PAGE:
Arti­cle updat­ed on May 24, 2017.

In this arti­cle I will give you some exam­ples on how to use the Val­ueMap func­tion­al­i­ty in your AEM6.x appli­ca­tion.

And I will intro­duce two good friends of the Val­ueMap that are real­ly use­ful.

By default you already have a few Val­ueMaps avail­able in your com­po­nents, these are cre­at­ed via the cq:defineObjects tag. In case you use the HTML Tem­plate Lan­guage (HTL), for­mer­ly Sight­ly, the same objects are avail­able in your com­po­nent, this with­out includ­ing any­thing extra.

This is locat­ed in the global.jsp that is by default in the “/libs/foundation” fold­er. One of the most com­mon­ly used one is “prop­er­ties”, this will expose the prop­er­ties of your com­po­nent.

Accessing Properties

When you want to get the val­ue of a prop­er­ty:


JSP: <%= properties.get("yourproperty", "default value") %>


In case you have a few nest­ed nodes you can do the fol­low­ing:


JSP: <%= properties.get("node1/node2/myproperty", "default value") %>

When the prop­er­ty isn’t found an emp­ty String will be returned.

So there is no need to do checks with­in the Node.class like you see often:

node1.hasNode("node2") && node1.getNode("node2").hasProperty("myproperty")
And with the HTML Template Language:




Getting a ValueMap

If you want to get a Val­ueMap from a Resource you have, you can do this via .adapt­To(), or use ResourceUtil.getValueMap().
ResourceU­til has some safe­ty checks that will make sure an emp­ty Val­ueMap is returned in case the Resource can’t be adapt­ed.

In AEM6.x you now also have the method get­Val­ueMap() on the Resource.

ValueMap vm = resource.adaptTo(ValueMap.class);

ValueMap vm = resource.getValueMap();

ValueMap vm = ResourceUtil.getValueMap(resource);

Friend 1: ValueMapDecorator

The first friend of the Val­ueMap is the Val­ueMapDec­o­ra­tor, this class can be used to cre­ate a cus­tom Val­ueMap that is not based on a resource.
Also this instance of a Val­ueMap allows you to call the put-method. When you do this on a Val­ueMap that is based on a resource you will get an Unsup­port­e­d­Op­er­a­tion-excep­tion.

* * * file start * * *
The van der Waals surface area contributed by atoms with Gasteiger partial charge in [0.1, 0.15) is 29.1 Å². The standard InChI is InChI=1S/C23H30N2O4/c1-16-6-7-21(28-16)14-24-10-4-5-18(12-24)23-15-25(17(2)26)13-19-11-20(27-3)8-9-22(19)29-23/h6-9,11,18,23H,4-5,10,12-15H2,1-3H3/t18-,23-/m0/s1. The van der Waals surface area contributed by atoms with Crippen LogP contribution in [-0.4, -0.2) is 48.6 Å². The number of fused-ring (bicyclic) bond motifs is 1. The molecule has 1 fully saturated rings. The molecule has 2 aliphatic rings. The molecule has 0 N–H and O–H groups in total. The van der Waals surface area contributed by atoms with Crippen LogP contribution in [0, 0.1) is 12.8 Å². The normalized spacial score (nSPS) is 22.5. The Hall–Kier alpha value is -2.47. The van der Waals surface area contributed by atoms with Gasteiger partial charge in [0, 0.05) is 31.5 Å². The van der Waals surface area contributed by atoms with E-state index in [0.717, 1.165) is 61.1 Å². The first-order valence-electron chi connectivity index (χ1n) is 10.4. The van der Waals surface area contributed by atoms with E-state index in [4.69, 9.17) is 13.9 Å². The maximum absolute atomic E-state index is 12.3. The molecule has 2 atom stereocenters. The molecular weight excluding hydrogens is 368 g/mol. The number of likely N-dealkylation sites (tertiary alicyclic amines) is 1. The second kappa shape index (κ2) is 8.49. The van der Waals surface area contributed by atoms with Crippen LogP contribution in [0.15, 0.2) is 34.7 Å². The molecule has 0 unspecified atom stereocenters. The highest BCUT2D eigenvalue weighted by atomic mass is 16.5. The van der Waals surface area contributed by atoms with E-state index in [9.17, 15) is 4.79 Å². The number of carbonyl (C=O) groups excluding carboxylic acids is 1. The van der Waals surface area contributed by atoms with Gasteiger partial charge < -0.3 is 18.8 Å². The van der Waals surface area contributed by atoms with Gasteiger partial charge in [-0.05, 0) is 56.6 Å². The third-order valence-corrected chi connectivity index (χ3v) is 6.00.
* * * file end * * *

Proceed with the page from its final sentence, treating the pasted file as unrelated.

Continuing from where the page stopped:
Here is an exam­ple on how you can do this:

ValueMap props = new ValueMapDecorator(new HashMap());

props.put("test", "value");

Friend 2: InheritanceValueMap

The sec­ond friend of the Val­ueMap is the Inher­i­tance­Val­ueMap, this is a Val­ueMap that can be used if you have prop­er­ties defined at mul­ti­ple-lev­els and you want to retrieve the cor­rect one. This will avoid you to code a loop that goes through all the par­ents and checks for a cer­tain prop­er­ty.

For exam­ple if you have a page-tree where­by at every lev­el you can set the col­or, at page-lev­el you just want to get the col­or that need to be used for this page.

When you use HTL there is the object “inherit­ed­Page­Prop­er­ties” avail­able.


This is how you can cre­ate an instance of the Inher­i­tance­Val­ueMap:

InheritanceValueMap inVM = new HierarchyNodeInheritanceValueMap(page.getContentResource());

To get an val­ue by inher­i­tance sim­ply call this method:

inVM.getInherited("myproperty", "default");

Friend 3: CompositeValueMap

The third friend is the Com­pos­ite­Val­ueMap that is avail­able since AEM6.3

This allows you to merge two Val­ueMaps, for exam­ple to have a default set of prop­er­ties that can be used to com­plete the Val­ueMap that is based on the resource.

Dur­ing the instan­ti­a­tion you can merge two Val­ueMaps, after this it behaves as a nor­mal Val­ueMap.

new CompositeValueMap(request.getResource().getValueMap(), DEFAULT_PROPERTIES);

I have made a full exam­ple here: https://​github​.com/​h​e​e​r​v​i​s​s​c​h​e​r​/​h​t​l​-​e​x​a​m​p​l​e​s​/​b​l​o​b​/​m​a​s​t​e​r​/​c​o​r​e​/​s​r​c​/​m​a​i​n​/​j​a​v​a​/​c​o​m​/​a​d​o​b​e​/​e​x​a​m​p​l​e​s​/​h​t​l​/​c​o​r​e​/​m​o​d​e​l​s​/​C​o​m​p​o​s​i​t​e​V​a​l​u​e​M​a​p​M​o​d​e​l​.​j​ava

In this next arti­cle I will intro­duce the Mod­i­fi­abl­e­Val­ueMap, that makes chang­ing of prop­er­ties real­ly easy.

Hap­py cod­ing!